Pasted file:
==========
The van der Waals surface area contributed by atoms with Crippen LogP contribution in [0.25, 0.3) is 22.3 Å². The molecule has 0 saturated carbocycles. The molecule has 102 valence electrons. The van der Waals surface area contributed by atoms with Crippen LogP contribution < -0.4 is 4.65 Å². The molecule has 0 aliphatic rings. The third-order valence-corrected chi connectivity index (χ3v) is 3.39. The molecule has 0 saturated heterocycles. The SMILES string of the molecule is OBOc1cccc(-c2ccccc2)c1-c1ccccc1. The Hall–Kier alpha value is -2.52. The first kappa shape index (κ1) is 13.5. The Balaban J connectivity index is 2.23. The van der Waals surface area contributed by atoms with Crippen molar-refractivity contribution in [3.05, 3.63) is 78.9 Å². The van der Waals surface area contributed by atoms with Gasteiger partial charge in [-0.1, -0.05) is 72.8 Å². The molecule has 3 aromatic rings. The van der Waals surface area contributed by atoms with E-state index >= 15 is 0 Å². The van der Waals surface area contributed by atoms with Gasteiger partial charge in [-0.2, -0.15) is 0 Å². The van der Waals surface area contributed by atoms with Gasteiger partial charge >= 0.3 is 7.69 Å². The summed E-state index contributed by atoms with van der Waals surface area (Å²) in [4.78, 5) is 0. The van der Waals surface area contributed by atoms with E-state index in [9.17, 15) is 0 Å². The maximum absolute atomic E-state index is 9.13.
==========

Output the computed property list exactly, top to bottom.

The van der Waals surface area contributed by atoms with Crippen LogP contribution in [0.25, 0.3) is 22.3 Å². The molecule has 0 saturated carbocycles. The molecule has 102 valence electrons. The van der Waals surface area contributed by atoms with Crippen LogP contribution < -0.4 is 4.65 Å². The molecule has 0 aliphatic rings. The third-order valence-corrected chi connectivity index (χ3v) is 3.39. The molecule has 0 saturated heterocycles. The SMILES string of the molecule is OBOc1cccc(-c2ccccc2)c1-c1ccccc1. The Hall–Kier alpha value is -2.52. The first kappa shape index (κ1) is 13.5. The Balaban J connectivity index is 2.23. The van der Waals surface area contributed by atoms with Crippen molar-refractivity contribution in [3.05, 3.63) is 78.9 Å². The van der Waals surface area contributed by atoms with Gasteiger partial charge in [-0.1, -0.05) is 72.8 Å². The molecule has 3 aromatic rings. The van der Waals surface area contributed by atoms with E-state index >= 15 is 0 Å². The van der Waals surface area contributed by atoms with Gasteiger partial charge in [-0.2, -0.15) is 0 Å². The van der Waals surface area contributed by atoms with Gasteiger partial charge >= 0.3 is 7.69 Å². The summed E-state index contributed by atoms with van der Waals surface area (Å²) in [4.78, 5) is 0. The van der Waals surface area contributed by atoms with E-state index in [9.17, 15) is 0 Å². The maximum absolute atomic E-state index is 9.13.